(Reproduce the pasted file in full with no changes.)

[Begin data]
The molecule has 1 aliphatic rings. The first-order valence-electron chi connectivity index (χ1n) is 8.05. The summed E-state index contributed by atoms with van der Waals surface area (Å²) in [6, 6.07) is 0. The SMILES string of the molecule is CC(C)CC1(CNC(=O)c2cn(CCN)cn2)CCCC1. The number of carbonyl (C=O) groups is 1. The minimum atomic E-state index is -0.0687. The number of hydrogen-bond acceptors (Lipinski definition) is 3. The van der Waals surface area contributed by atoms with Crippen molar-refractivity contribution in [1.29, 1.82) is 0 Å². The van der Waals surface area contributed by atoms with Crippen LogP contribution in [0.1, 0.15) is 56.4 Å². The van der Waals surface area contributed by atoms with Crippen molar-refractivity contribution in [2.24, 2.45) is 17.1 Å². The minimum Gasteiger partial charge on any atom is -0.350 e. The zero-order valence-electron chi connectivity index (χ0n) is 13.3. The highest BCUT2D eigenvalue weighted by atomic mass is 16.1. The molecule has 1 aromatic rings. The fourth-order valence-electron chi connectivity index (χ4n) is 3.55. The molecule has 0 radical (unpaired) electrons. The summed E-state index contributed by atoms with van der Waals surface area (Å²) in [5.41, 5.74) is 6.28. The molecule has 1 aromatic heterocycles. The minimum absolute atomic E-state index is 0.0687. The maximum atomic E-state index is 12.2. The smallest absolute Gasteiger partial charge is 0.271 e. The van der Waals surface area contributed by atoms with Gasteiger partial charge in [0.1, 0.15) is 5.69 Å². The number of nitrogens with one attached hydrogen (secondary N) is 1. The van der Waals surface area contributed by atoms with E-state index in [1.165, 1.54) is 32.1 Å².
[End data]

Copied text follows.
The molecule has 1 aliphatic rings. The first-order valence-electron chi connectivity index (χ1n) is 8.05. The summed E-state index contributed by atoms with van der Waals surface area (Å²) in [6, 6.07) is 0. The SMILES string of the molecule is CC(C)CC1(CNC(=O)c2cn(CCN)cn2)CCCC1. The number of carbonyl (C=O) groups is 1. The minimum atomic E-state index is -0.0687. The number of hydrogen-bond acceptors (Lipinski definition) is 3. The van der Waals surface area contributed by atoms with Crippen molar-refractivity contribution in [1.29, 1.82) is 0 Å². The van der Waals surface area contributed by atoms with Crippen LogP contribution in [0.1, 0.15) is 56.4 Å². The van der Waals surface area contributed by atoms with Crippen molar-refractivity contribution in [2.24, 2.45) is 17.1 Å². The minimum Gasteiger partial charge on any atom is -0.350 e. The zero-order valence-electron chi connectivity index (χ0n) is 13.3. The highest BCUT2D eigenvalue weighted by atomic mass is 16.1. The molecule has 1 aromatic rings. The fourth-order valence-electron chi connectivity index (χ4n) is 3.55. The molecule has 0 radical (unpaired) electrons. The summed E-state index contributed by atoms with van der Waals surface area (Å²) in [5.41, 5.74) is 6.28. The molecule has 1 aromatic heterocycles. The minimum absolute atomic E-state index is 0.0687. The maximum atomic E-state index is 12.2. The smallest absolute Gasteiger partial charge is 0.271 e. The van der Waals surface area contributed by atoms with Gasteiger partial charge in [0.1, 0.15) is 5.69 Å². The number of nitrogens with one attached hydrogen (secondary N) is 1. The van der Waals surface area contributed by atoms with E-state index in [1.165, 1.54) is 32.1 Å².